What is a sigmoid resection (with pictures) electricity laws in pakistan

The sigmoid colon is the S-shaped portion of the lower part of the large intestine that terminates at the rectum. This section of the colon has the difficult job of contracting vigorously to expel solid waste out of the body through the rectum. Sometimes a medical condition will interfere with the function of the sigmoid colon. If this condition does not respond to medical treatment it is occasionally necessary to perform a sigmoid resection or surgical removal of the sigmoid colon.

Extreme pressure along the walls of the sigmoid colon can cause small pouches of the colon to bulge out. These bulging areas are called diverticula. When the diverticula become inflamed, a condition called diverticulitis has developed. Sometimes, diverticulitis will become so severe that these pouches will rupture and spread infection into the abdominal cavity. Chronic diverticulitis is a common reason why many people have a sigmoid resection.

Another possible reason for a sigmoid resection is colon cancer, possibly with an obstructing tumor in the sigmoid colon. In such cases, it is important that the surgeon removes all of the affected tissue. In most cases, he will remove the surrounding lymph nodes to prevent the cancer from spreading. Colon cancer can be curable if it is caught early enough.

In some cases, a sigmoid resection can be performed laparoscopically. This minimally invasive surgical procedure involves the surgeon making three or four small incisions into the abdominal wall. He will then insert several surgical instruments, including a laparoscope, into the incisions. The laparoscope allows the surgeon to see inside the abdomen and the other instruments can be manipulated to cut away and remove the sigmoid colon.

When the portion of the sigmoid is too diseased to be removed laparoscopically, the surgeon must open up the abdomen to get to the sigmoid colon. He will remove the diseased portion of the sigmoid colon and then re-connect the two healthy ends to produce a continuous loop of bowel. There are occasions when the colon needs to rest or a large portion of the colon is diseased. When this is the case, the surgeon will take a small loop of the bowel and pull it through an opening in the abdomen. This is called a colostomy.

Colostomies can be temporary or permanent, depending upon the circumstances of the individual. If the patient had a large amount of colon removed, the colostomy will usually be permanent. A colostomy bag is applied over the colostomy to catch the bowel movements. This bag can be easily emptied into the toilet.

A sigmoid resection will come with risks. As with any surgical procedure, there is a risk for infection or bleeding. There is also a slight risk for developing blood clots in the legs or in the lungs. Occasionally, the patient may experience obstructions in the intestines due to scar tissue. The risks of complications have decreased as technology advances.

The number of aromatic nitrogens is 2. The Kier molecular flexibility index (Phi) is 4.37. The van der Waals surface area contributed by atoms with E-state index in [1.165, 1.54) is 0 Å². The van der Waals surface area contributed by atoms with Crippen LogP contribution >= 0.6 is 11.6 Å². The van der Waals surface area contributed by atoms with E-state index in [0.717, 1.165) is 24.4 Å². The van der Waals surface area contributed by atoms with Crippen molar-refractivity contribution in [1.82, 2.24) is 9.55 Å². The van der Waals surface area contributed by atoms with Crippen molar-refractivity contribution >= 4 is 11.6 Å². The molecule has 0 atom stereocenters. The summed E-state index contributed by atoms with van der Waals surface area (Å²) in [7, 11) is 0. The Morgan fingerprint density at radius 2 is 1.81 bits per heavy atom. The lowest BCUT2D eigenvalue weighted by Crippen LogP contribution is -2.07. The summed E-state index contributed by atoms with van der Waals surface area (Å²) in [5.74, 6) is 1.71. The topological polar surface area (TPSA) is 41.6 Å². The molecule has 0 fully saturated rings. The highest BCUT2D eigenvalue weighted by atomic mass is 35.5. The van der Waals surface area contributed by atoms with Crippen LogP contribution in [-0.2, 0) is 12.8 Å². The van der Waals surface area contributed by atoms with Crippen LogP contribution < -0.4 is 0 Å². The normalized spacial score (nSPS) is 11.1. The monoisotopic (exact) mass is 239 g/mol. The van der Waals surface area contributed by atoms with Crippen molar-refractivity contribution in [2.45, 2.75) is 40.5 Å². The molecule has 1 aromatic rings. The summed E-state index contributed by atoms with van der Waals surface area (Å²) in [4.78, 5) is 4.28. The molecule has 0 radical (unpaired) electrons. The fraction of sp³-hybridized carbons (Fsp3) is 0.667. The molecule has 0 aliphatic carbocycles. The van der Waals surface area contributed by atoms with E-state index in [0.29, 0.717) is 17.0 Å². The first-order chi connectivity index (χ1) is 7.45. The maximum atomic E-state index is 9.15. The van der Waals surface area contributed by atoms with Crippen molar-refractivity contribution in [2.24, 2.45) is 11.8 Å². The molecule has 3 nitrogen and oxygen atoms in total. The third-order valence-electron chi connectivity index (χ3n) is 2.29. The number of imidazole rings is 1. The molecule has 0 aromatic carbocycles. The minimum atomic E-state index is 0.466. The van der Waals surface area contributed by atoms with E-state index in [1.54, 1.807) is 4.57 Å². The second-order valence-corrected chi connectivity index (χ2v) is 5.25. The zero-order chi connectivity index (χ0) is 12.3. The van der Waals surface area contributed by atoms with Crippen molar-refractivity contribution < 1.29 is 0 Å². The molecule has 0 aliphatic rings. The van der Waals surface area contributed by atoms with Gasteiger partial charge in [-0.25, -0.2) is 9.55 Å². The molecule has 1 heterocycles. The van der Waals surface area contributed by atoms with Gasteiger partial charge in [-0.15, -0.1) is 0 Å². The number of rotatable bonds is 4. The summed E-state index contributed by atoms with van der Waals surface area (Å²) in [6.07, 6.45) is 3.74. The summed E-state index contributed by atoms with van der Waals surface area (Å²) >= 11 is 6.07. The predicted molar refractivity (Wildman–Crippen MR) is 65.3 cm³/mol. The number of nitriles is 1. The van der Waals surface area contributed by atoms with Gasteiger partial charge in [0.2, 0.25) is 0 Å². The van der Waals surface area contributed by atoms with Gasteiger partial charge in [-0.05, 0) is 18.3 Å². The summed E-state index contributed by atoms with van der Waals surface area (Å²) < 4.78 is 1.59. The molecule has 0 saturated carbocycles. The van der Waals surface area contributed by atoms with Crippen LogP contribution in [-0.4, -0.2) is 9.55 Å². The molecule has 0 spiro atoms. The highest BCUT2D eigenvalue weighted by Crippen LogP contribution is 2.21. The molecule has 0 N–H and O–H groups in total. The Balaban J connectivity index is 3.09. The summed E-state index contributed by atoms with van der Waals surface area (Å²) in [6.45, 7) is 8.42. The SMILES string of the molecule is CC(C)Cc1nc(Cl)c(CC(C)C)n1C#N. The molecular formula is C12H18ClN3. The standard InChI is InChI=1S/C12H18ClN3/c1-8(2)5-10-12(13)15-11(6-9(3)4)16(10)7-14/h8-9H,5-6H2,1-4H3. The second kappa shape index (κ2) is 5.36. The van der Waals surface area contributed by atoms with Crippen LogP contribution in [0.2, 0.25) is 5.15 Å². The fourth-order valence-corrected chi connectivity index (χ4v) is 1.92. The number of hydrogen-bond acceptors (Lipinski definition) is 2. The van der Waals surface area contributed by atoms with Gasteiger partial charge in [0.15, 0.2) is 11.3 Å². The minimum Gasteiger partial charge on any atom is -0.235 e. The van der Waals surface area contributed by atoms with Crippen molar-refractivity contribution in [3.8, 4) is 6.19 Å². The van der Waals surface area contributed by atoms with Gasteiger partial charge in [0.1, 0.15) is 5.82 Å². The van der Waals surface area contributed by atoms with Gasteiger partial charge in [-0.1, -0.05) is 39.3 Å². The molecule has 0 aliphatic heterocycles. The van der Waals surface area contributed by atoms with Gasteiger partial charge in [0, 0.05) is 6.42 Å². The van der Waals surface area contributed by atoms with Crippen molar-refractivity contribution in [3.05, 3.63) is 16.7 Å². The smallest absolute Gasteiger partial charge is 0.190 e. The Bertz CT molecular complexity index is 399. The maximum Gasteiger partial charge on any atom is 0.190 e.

At this point, I have no complications, none. I was good to go after minimal home recovery, thank God. No dietary restrictions or adverse complications. Maybe a bit more "gassey" at times and bowel movements seemed quicker, but no other issues. Although bowel movements seemed initially "incomplete" and having to go sooner than normal, I discovered that a "squatty potty" greatly helped with those BM’s so no issues.

Please, everyone, look up squatty potty. It aligns your bowels and rectum for better movement! I’m very thankful to my excellent surgeon in the "job" he did. Hopefully it is now going to be a non issue. I haven’t had to change my lifestyle one bit.

I am a 67 year old active male, and still am! For all who are going to have this "procedure" done, it is scary to be sure. Maybe I was just lucky. But this isn’t the end of the world, although not fun, in hindsight, at least for me, I am good to go! (Pun intended) I hope all of you have great results as I did and live long and prosper! Just sayin’…

for two and a half (was told it could be three or four days), took much less pain medicine than prescribed, and was back to work in six days (from home as I can’t drive until after my follow up). I do not believe these results are typical, but nonetheless, am very pleased with the results of my surgery.

First, my father was a physician and always recommended avoiding surgery for as long as possible. There is always a risk during surgery and in addition, each year there are advances that improve the knowledge and procedures of the physicians.

Next, I consulted with my long term family physician about when to have the procedure. We discussed that I could quickly and accurately identify when an attack was occurring, thus I was able to get the antibiotics in me quickly. I had a prescription with me at home and took it with me when I traveled. Once I identified the start of the diverticulitis, I would take a pill and immediately schedule an appointment so he could make sure we were treating the right inflammation.

Along the way, I did meet with several specialists and had three appointments with the surgeon who ultimately performed the procedure. I checked with several physicians, websites and former patients and was convinced that my surgeon was one of the two best in the region. I considered the risk, and even thought of going to a more nationally prominent surgeon, but decided the cost and inconvenience were greater than the risk.